Two studies aim to bring funding and attention to neurofeedback in the treatment of PTSD


“Almost half the nation’s children have experienced at least one or more types of serious childhood trauma, according to a new survey on adverse childhood experiences by the National Survey of Children’s Health (NSCH). This translates into an estimated 34,825,978 children nationwide, say the researchers who analyzed the survey data. Jane Ellen Stevens,

Research from the CDC-Kaiser Permanente Adverse Childhood Experiences Study (ACE Study) shows that people who suffer early childhood neglect and abuse get sick more often throughout their lives and with more serious illnesses than the average population. They also become addicted at much higher rates and are far more likely to attempt and commit suicide. As a result of all of these factors, as a cohort, people who have experienced an overwhelming amount of abuse and neglect as children will die 20 years ahead of their peers.

According to the CDC, “Childhood experiences, both positive and negative, have a tremendous impact on future violence, victimization and perpetration, and lifelong health and opportunity. As such, early experiences are an important public health issue.” The CDC and Kaiser Permanente launched the first study on this topic from 1995 to 1997, as part of an effort to better understand how childhood abuse and neglect affect later-life health and well-being.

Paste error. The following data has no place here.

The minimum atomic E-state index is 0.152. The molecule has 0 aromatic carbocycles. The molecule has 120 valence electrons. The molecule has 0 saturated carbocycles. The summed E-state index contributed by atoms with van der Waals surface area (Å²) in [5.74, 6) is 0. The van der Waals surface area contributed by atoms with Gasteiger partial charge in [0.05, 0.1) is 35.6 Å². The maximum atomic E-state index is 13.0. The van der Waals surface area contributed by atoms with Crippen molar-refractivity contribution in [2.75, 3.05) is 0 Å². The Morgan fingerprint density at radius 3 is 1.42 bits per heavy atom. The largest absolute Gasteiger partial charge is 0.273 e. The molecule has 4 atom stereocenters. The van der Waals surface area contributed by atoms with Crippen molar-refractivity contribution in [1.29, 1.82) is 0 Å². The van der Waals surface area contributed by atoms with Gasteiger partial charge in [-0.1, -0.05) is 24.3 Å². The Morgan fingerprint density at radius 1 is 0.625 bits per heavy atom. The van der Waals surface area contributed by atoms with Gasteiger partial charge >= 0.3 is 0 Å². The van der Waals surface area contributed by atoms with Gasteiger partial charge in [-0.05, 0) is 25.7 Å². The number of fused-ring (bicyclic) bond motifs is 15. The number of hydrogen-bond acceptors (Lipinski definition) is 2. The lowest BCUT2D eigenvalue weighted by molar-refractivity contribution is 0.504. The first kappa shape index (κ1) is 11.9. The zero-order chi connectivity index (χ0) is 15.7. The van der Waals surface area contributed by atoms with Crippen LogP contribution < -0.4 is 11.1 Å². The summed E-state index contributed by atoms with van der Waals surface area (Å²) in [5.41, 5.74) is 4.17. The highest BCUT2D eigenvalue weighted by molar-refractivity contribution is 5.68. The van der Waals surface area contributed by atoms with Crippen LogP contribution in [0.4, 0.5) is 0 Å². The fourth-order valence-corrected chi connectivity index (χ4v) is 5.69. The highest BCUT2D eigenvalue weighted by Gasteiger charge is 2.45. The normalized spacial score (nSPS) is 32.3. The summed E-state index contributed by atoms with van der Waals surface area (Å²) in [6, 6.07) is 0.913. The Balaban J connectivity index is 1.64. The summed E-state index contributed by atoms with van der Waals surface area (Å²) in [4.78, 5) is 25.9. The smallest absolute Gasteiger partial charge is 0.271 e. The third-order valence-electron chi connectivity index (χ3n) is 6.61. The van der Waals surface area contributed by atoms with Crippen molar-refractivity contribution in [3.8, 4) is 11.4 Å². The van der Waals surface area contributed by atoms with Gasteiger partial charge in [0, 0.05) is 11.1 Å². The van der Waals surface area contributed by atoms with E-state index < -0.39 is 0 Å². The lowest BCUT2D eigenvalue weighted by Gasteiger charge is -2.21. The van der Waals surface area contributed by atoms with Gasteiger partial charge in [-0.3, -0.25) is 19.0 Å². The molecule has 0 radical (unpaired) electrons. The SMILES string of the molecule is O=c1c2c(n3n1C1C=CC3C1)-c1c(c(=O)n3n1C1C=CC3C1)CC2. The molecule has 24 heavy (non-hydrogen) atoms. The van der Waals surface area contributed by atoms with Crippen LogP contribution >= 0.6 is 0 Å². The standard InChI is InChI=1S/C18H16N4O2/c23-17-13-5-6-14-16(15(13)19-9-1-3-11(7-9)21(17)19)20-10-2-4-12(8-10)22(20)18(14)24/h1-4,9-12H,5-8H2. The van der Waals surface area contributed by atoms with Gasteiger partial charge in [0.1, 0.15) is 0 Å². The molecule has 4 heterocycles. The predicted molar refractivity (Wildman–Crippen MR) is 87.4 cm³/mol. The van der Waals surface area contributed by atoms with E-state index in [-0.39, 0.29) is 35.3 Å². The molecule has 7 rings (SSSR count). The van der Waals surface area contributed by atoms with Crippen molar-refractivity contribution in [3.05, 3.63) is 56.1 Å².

There are numerous treatments available to those who have suffered trauma. However, PTSD, and particularly developmental trauma often leads to chronic, treatment-resistant psychological and physical conditions that ruin lives and strain communities.

Abuse and neglect in childhood lead to disorganized brains that are typically overrun by the limbic eruptions of fear, shame and rage. Medications and talk therapy have not yielded much help. In fact across the board, mental health statistics are worse in the last 30 years — after the introduction of psychotropic medications, according to Tom Insel, director of the National Institute of Mental Health.

Neurofeedback offers a new approach to regulating the brain and, in turn, to quieting the minds of those so injured in early childhood.

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